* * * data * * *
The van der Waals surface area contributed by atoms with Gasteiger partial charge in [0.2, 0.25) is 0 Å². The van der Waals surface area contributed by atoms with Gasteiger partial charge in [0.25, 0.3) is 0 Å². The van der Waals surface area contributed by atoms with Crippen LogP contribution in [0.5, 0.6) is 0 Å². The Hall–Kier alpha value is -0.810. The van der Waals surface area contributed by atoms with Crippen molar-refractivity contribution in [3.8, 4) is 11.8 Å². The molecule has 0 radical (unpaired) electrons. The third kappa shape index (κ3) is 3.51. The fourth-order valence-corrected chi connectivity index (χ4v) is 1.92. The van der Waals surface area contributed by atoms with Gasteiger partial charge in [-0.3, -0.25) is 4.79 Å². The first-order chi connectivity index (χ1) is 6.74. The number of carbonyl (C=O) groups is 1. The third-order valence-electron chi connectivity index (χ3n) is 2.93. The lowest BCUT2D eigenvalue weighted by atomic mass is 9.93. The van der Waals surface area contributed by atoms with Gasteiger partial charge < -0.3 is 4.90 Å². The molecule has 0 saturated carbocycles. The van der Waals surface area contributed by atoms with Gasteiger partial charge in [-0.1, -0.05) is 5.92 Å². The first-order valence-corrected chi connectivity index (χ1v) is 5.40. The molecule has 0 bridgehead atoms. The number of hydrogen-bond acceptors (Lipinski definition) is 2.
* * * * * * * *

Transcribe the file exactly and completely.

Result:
The van der Waals surface area contributed by atoms with Gasteiger partial charge in [0.2, 0.25) is 0 Å². The van der Waals surface area contributed by atoms with Gasteiger partial charge in [0.25, 0.3) is 0 Å². The van der Waals surface area contributed by atoms with Crippen LogP contribution in [0.5, 0.6) is 0 Å². The Hall–Kier alpha value is -0.810. The van der Waals surface area contributed by atoms with Crippen molar-refractivity contribution in [3.8, 4) is 11.8 Å². The molecule has 0 radical (unpaired) electrons. The third kappa shape index (κ3) is 3.51. The fourth-order valence-corrected chi connectivity index (χ4v) is 1.92. The van der Waals surface area contributed by atoms with Gasteiger partial charge in [-0.3, -0.25) is 4.79 Å². The first-order chi connectivity index (χ1) is 6.74. The number of carbonyl (C=O) groups is 1. The third-order valence-electron chi connectivity index (χ3n) is 2.93. The lowest BCUT2D eigenvalue weighted by atomic mass is 9.93. The van der Waals surface area contributed by atoms with Gasteiger partial charge < -0.3 is 4.90 Å². The molecule has 0 saturated carbocycles. The van der Waals surface area contributed by atoms with Gasteiger partial charge in [-0.1, -0.05) is 5.92 Å². The first-order valence-corrected chi connectivity index (χ1v) is 5.40. The molecule has 0 bridgehead atoms. The number of hydrogen-bond acceptors (Lipinski definition) is 2.